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Working my way up pitch 2; just below the traverse
James Velasco

Pitch three has a small roof with great protection the whole way. The route had another short bolted pitch but we blew it off so I could photograph Arcelia and Spencer on the next 9ish route to the right. In the photo below, Arcelia is on their third pitch with Mexico City far below. The smog seems clearer up here but the initial photo shows smog to almost the tops of the volcanos. Maybe thatís another reason Iím still sucking air and feeling a bit weaker than usual.

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James exiting the roof on pitch 3

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Arcelia with Mexico City way below her

I also had to try a second route, highly recommended and touted as the classic at La Coco: Hormigas 5.10b, 3 pitches. Rodolfo gives me the rundown: with three different starts they all meet near the top at a combination finger and off-width (OW) finale. The combination of the first two pitches gives a 30 meter ride. I supplemented my rack with Rodolfoís gear. Going a bit heavier on finger pieces, I didnít want to be caught short at the top. The lower part is good fun; some stemming and straight forward climbing keep it cool. The final 40 ft. or so are an off width on the right and a shallow finger crack on the left. I stay on a ledge for another long rest below the OW and prepare mentally, easing my breathing and mind. I end up hand stacking, knuckle to knuckle and my right knee locked inside. Levitation of sorts allows me to stabilize and reach the protection afforded by the finger crack. Near the top the OW widens beyond hand stacking and I lean way left to place a final small cam. I try to return but feel myself slipping a bit. Regaining my composure, I remain cammed with one knee and lean back to the finger crack that is just ending. Rodolfo senses my discomfort and drops a hint: lieback! Right. Perfect. Thank you amigo; Iím already in position so I make the awkward transition and another onsight of sorts. It felt harder than rated but it could have been the altitude.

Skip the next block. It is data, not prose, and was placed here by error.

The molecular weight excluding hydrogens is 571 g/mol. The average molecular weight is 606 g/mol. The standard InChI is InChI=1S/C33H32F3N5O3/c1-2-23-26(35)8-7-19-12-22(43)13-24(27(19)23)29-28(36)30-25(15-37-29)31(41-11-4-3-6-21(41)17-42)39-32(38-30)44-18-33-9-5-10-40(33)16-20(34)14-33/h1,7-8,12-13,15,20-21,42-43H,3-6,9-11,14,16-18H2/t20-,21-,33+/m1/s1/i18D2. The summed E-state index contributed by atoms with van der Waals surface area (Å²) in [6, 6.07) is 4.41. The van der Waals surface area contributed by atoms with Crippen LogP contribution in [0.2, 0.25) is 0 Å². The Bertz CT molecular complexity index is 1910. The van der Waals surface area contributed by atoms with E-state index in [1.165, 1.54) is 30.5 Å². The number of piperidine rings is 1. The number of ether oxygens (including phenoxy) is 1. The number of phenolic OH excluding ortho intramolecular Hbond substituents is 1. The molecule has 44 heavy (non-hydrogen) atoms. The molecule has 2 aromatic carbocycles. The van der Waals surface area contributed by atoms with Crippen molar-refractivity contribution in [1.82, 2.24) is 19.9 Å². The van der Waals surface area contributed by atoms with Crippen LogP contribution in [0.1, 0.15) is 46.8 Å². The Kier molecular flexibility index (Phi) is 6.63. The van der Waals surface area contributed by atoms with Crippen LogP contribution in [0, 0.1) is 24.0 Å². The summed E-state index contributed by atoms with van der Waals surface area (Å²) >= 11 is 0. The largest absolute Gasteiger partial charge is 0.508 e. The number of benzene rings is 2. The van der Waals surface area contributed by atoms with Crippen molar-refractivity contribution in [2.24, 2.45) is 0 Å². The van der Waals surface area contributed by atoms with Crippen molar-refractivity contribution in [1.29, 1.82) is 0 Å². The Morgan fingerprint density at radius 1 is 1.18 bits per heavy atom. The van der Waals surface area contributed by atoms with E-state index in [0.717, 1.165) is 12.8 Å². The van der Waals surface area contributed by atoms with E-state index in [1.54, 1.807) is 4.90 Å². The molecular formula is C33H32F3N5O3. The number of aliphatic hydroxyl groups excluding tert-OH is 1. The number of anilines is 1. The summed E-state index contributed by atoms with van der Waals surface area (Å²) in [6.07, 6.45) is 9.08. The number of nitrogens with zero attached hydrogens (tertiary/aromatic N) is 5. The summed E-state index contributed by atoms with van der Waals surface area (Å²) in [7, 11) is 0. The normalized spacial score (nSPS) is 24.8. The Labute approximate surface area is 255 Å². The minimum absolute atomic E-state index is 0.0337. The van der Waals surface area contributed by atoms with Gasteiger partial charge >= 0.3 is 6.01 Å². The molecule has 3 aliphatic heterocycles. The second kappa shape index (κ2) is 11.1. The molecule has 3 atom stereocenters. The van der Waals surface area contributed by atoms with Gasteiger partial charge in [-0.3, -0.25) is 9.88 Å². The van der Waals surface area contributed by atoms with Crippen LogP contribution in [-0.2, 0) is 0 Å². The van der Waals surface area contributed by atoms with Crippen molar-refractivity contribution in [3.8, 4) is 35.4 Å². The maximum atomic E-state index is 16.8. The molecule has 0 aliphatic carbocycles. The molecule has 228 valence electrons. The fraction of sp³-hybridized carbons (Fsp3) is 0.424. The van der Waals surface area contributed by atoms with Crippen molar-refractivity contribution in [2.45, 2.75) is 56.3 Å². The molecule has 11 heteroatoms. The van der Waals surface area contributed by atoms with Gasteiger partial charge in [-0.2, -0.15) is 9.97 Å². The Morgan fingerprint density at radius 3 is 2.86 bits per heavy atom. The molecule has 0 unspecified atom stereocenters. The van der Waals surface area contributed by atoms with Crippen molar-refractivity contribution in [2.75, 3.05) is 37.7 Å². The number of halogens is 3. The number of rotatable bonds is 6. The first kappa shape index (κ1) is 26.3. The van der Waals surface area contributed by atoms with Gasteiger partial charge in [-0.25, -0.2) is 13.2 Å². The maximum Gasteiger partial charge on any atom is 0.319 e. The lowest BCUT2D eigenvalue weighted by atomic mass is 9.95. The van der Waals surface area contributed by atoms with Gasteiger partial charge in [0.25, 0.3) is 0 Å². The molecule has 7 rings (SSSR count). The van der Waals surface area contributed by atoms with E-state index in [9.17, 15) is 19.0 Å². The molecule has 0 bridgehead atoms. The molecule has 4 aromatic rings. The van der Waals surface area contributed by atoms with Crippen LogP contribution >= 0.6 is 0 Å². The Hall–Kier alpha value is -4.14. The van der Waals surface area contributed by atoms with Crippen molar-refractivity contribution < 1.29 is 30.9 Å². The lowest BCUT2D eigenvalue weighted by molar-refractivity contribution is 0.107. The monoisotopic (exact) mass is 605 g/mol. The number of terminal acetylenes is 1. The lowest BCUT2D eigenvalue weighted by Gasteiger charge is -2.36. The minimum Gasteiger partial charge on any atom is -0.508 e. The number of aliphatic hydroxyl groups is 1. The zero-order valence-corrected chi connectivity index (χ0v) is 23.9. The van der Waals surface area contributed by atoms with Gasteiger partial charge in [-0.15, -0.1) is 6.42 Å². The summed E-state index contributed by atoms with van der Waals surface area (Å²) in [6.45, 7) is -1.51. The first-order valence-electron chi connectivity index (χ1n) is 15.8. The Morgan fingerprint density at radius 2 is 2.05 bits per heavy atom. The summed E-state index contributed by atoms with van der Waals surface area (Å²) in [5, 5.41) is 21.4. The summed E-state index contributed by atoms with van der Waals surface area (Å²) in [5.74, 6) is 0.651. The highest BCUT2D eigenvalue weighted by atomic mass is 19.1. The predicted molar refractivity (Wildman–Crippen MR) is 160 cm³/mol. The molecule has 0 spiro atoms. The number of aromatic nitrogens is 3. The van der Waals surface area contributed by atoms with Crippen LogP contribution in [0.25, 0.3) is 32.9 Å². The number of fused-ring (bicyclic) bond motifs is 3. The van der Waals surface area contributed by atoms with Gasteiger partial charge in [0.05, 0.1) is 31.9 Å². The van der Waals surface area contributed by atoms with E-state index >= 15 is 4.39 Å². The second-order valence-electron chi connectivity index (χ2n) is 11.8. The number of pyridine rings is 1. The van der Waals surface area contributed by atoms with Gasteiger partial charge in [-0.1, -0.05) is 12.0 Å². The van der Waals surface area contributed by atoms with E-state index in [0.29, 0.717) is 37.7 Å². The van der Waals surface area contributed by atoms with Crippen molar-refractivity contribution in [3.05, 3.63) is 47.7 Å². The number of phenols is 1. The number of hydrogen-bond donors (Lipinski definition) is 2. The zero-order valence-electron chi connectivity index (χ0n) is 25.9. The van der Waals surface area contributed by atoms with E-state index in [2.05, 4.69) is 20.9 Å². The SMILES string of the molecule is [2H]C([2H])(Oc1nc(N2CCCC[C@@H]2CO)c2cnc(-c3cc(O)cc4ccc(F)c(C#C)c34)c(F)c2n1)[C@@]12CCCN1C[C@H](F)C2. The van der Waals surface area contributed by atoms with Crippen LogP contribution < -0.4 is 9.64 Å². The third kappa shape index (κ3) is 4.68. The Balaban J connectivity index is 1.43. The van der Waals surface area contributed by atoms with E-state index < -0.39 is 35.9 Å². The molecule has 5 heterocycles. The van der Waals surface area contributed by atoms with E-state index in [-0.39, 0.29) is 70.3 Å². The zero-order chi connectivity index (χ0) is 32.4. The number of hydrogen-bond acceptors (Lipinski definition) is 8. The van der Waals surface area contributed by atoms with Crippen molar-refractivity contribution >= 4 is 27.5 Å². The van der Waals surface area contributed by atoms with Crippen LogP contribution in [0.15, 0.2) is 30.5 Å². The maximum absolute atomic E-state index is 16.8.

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Stemming my way up Hormigas 10b
Manuel Rodea

I finish the trip by playing tourist the next day, Monday. I wanted to see for myself how much has changed since my last visit to Mexico City 5 years ago. Rodolfo and Arcelia welcome me to stay with them and point out the subway stations for me to get around, alone. Walking the streets downtown, taking the metro subway and a couple of taxis later, I was satisfied that I was ok. Nobody threatened me or made me feel like a target. Although my height and clothing probably make me more noticeable, I know for a fact that when I open my mouth (gringo accent) the cat is out of the bag: foreigner with dollars! Still, everyone I asked for directions was polite and the amount of people moving around on foot was incredible. Everywhere you go in the center of town there are many many people all around you. Taking a cab was a special occasion and I wanted to hail one on the street as if I did in Manhattan. Same thing happened, most of them ignored me until I caught one waiting at a light. He took me to meet friends at La Condesa, a popular area with cool bars, restaurants, and sidewalk cafes: very euro like. I am grateful for my friends Jaime Velasco, Rodolfo Villalon and Arcelia Garcia for all they did to make me feel safe, secure and happy. It is the relationships we make as traveling climbers that reflects a shining light on our sport and community. It is their support and kindness that makes me feel like things will get better someday soon in Mexico. We all need to remember that our reasons for climbing are numerous but climbers are climbers wherever you meet them. Next time, Iím returning in spring time when the smog lets off and looking for La Coco once again!


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Great TR Manny!
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Good report.
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very nice report!!
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Thanks. I'm hoping to return this spring.
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Manny, I haven't been on this site in months, and so it was great to come across this-cool TR!!!! -Catherine.